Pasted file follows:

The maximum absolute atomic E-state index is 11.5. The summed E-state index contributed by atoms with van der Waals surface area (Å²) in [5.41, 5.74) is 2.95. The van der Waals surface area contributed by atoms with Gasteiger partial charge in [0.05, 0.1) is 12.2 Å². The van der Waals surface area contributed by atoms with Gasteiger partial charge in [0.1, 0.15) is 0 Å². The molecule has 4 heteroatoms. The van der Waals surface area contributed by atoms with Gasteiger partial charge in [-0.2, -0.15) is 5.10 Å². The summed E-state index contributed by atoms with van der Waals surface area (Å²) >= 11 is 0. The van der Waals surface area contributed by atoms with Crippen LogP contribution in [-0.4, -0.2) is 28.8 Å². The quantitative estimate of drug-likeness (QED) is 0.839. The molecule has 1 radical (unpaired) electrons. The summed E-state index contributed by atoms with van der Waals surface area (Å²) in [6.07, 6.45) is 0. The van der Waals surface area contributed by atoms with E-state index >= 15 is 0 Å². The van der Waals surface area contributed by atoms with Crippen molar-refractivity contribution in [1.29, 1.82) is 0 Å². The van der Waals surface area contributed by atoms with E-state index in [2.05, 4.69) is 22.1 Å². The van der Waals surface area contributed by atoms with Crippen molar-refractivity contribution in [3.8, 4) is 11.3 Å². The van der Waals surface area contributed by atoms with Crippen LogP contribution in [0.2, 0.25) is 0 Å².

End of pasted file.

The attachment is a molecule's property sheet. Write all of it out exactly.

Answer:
The maximum absolute atomic E-state index is 11.5. The summed E-state index contributed by atoms with van der Waals surface area (Å²) in [5.41, 5.74) is 2.95. The van der Waals surface area contributed by atoms with Gasteiger partial charge in [0.05, 0.1) is 12.2 Å². The van der Waals surface area contributed by atoms with Gasteiger partial charge in [0.1, 0.15) is 0 Å². The molecule has 4 heteroatoms. The van der Waals surface area contributed by atoms with Gasteiger partial charge in [-0.2, -0.15) is 5.10 Å². The summed E-state index contributed by atoms with van der Waals surface area (Å²) >= 11 is 0. The van der Waals surface area contributed by atoms with Crippen LogP contribution in [-0.4, -0.2) is 28.8 Å². The quantitative estimate of drug-likeness (QED) is 0.839. The molecule has 1 radical (unpaired) electrons. The summed E-state index contributed by atoms with van der Waals surface area (Å²) in [6.07, 6.45) is 0. The van der Waals surface area contributed by atoms with E-state index >= 15 is 0 Å². The van der Waals surface area contributed by atoms with Crippen molar-refractivity contribution in [1.29, 1.82) is 0 Å². The van der Waals surface area contributed by atoms with E-state index in [2.05, 4.69) is 22.1 Å². The van der Waals surface area contributed by atoms with Crippen molar-refractivity contribution in [3.8, 4) is 11.3 Å². The van der Waals surface area contributed by atoms with Crippen LogP contribution in [0.2, 0.25) is 0 Å².